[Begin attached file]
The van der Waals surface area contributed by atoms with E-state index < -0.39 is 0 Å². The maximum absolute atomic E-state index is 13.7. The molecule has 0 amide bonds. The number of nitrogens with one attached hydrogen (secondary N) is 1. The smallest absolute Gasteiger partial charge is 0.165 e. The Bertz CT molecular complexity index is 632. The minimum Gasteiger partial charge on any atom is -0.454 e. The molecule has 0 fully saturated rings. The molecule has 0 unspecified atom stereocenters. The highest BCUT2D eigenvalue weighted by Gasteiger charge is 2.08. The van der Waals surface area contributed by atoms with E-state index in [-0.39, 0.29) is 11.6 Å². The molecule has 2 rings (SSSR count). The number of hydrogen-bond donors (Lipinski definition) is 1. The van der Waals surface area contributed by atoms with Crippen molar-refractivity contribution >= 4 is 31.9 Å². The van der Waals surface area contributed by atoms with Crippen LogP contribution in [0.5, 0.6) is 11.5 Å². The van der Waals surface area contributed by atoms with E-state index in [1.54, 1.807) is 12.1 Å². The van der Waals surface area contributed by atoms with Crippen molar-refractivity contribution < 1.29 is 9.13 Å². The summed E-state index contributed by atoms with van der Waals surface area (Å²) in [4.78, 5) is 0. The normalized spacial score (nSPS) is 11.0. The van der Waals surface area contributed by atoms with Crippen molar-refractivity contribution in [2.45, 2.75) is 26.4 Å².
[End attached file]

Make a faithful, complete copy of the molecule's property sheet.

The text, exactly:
The van der Waals surface area contributed by atoms with E-state index < -0.39 is 0 Å². The maximum absolute atomic E-state index is 13.7. The molecule has 0 amide bonds. The number of nitrogens with one attached hydrogen (secondary N) is 1. The smallest absolute Gasteiger partial charge is 0.165 e. The Bertz CT molecular complexity index is 632. The minimum Gasteiger partial charge on any atom is -0.454 e. The molecule has 0 fully saturated rings. The molecule has 0 unspecified atom stereocenters. The highest BCUT2D eigenvalue weighted by Gasteiger charge is 2.08. The van der Waals surface area contributed by atoms with E-state index in [-0.39, 0.29) is 11.6 Å². The molecule has 2 rings (SSSR count). The number of hydrogen-bond donors (Lipinski definition) is 1. The van der Waals surface area contributed by atoms with Crippen molar-refractivity contribution >= 4 is 31.9 Å². The van der Waals surface area contributed by atoms with Crippen LogP contribution in [0.5, 0.6) is 11.5 Å². The van der Waals surface area contributed by atoms with E-state index in [1.54, 1.807) is 12.1 Å². The van der Waals surface area contributed by atoms with Crippen molar-refractivity contribution < 1.29 is 9.13 Å². The summed E-state index contributed by atoms with van der Waals surface area (Å²) in [4.78, 5) is 0. The normalized spacial score (nSPS) is 11.0. The van der Waals surface area contributed by atoms with Crippen molar-refractivity contribution in [2.45, 2.75) is 26.4 Å².